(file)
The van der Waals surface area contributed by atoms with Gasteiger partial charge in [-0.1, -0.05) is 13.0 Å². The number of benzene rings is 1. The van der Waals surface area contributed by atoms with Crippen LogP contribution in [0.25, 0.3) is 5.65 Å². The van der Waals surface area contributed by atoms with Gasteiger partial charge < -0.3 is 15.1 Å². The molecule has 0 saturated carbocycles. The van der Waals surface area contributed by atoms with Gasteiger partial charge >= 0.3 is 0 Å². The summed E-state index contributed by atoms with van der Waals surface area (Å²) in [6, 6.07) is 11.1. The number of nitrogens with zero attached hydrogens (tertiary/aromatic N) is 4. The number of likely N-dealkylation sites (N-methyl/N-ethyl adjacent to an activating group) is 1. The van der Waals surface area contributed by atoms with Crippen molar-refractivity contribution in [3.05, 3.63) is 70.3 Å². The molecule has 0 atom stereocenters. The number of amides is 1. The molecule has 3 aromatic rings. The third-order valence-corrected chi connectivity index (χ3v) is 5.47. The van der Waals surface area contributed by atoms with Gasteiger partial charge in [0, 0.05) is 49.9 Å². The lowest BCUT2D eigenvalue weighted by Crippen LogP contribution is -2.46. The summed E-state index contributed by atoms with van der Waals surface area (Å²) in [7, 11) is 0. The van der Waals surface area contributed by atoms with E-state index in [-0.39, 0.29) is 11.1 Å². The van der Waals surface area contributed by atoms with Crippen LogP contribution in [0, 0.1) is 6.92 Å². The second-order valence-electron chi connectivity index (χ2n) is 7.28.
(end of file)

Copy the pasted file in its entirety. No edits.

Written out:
The van der Waals surface area contributed by atoms with Gasteiger partial charge in [-0.1, -0.05) is 13.0 Å². The number of benzene rings is 1. The van der Waals surface area contributed by atoms with Crippen LogP contribution in [0.25, 0.3) is 5.65 Å². The van der Waals surface area contributed by atoms with Gasteiger partial charge < -0.3 is 15.1 Å². The molecule has 0 saturated carbocycles. The van der Waals surface area contributed by atoms with Gasteiger partial charge >= 0.3 is 0 Å². The summed E-state index contributed by atoms with van der Waals surface area (Å²) in [6, 6.07) is 11.1. The number of nitrogens with zero attached hydrogens (tertiary/aromatic N) is 4. The number of likely N-dealkylation sites (N-methyl/N-ethyl adjacent to an activating group) is 1. The van der Waals surface area contributed by atoms with Crippen molar-refractivity contribution in [3.05, 3.63) is 70.3 Å². The molecule has 0 atom stereocenters. The number of amides is 1. The molecule has 3 aromatic rings. The third-order valence-corrected chi connectivity index (χ3v) is 5.47. The van der Waals surface area contributed by atoms with Gasteiger partial charge in [0, 0.05) is 49.9 Å². The lowest BCUT2D eigenvalue weighted by Crippen LogP contribution is -2.46. The summed E-state index contributed by atoms with van der Waals surface area (Å²) in [7, 11) is 0. The van der Waals surface area contributed by atoms with E-state index in [-0.39, 0.29) is 11.1 Å². The van der Waals surface area contributed by atoms with Crippen LogP contribution in [0, 0.1) is 6.92 Å². The second-order valence-electron chi connectivity index (χ2n) is 7.28.